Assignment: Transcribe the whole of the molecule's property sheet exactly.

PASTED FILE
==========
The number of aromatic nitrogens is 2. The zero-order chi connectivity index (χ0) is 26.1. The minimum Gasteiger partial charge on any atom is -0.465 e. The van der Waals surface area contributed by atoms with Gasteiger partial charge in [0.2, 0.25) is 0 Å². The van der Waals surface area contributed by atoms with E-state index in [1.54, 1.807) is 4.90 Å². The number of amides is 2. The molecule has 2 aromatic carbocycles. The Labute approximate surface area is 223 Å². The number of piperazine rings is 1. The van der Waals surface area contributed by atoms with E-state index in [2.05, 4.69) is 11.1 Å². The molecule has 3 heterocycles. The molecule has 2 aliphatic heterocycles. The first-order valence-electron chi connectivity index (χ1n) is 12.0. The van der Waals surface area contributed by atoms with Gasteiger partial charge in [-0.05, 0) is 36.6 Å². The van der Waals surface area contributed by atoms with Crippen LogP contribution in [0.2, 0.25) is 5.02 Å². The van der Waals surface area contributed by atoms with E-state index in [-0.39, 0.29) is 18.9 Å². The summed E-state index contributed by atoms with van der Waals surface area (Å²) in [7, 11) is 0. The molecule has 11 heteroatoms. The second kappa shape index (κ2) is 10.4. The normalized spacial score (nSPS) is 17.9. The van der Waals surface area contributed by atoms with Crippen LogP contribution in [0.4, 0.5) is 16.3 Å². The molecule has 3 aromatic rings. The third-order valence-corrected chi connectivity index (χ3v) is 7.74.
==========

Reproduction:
The number of aromatic nitrogens is 2. The zero-order chi connectivity index (χ0) is 26.1. The minimum Gasteiger partial charge on any atom is -0.465 e. The van der Waals surface area contributed by atoms with Gasteiger partial charge in [0.2, 0.25) is 0 Å². The van der Waals surface area contributed by atoms with E-state index in [1.54, 1.807) is 4.90 Å². The number of amides is 2. The molecule has 2 aromatic carbocycles. The Labute approximate surface area is 223 Å². The number of piperazine rings is 1. The van der Waals surface area contributed by atoms with E-state index in [2.05, 4.69) is 11.1 Å². The molecule has 3 heterocycles. The molecule has 2 aliphatic heterocycles. The first-order valence-electron chi connectivity index (χ1n) is 12.0. The van der Waals surface area contributed by atoms with Gasteiger partial charge in [-0.05, 0) is 36.6 Å². The van der Waals surface area contributed by atoms with Crippen LogP contribution in [0.2, 0.25) is 5.02 Å². The van der Waals surface area contributed by atoms with E-state index in [-0.39, 0.29) is 18.9 Å². The summed E-state index contributed by atoms with van der Waals surface area (Å²) in [7, 11) is 0. The molecule has 11 heteroatoms. The second kappa shape index (κ2) is 10.4. The normalized spacial score (nSPS) is 17.9. The van der Waals surface area contributed by atoms with Crippen LogP contribution in [0.4, 0.5) is 16.3 Å². The molecule has 3 aromatic rings. The third-order valence-corrected chi connectivity index (χ3v) is 7.74.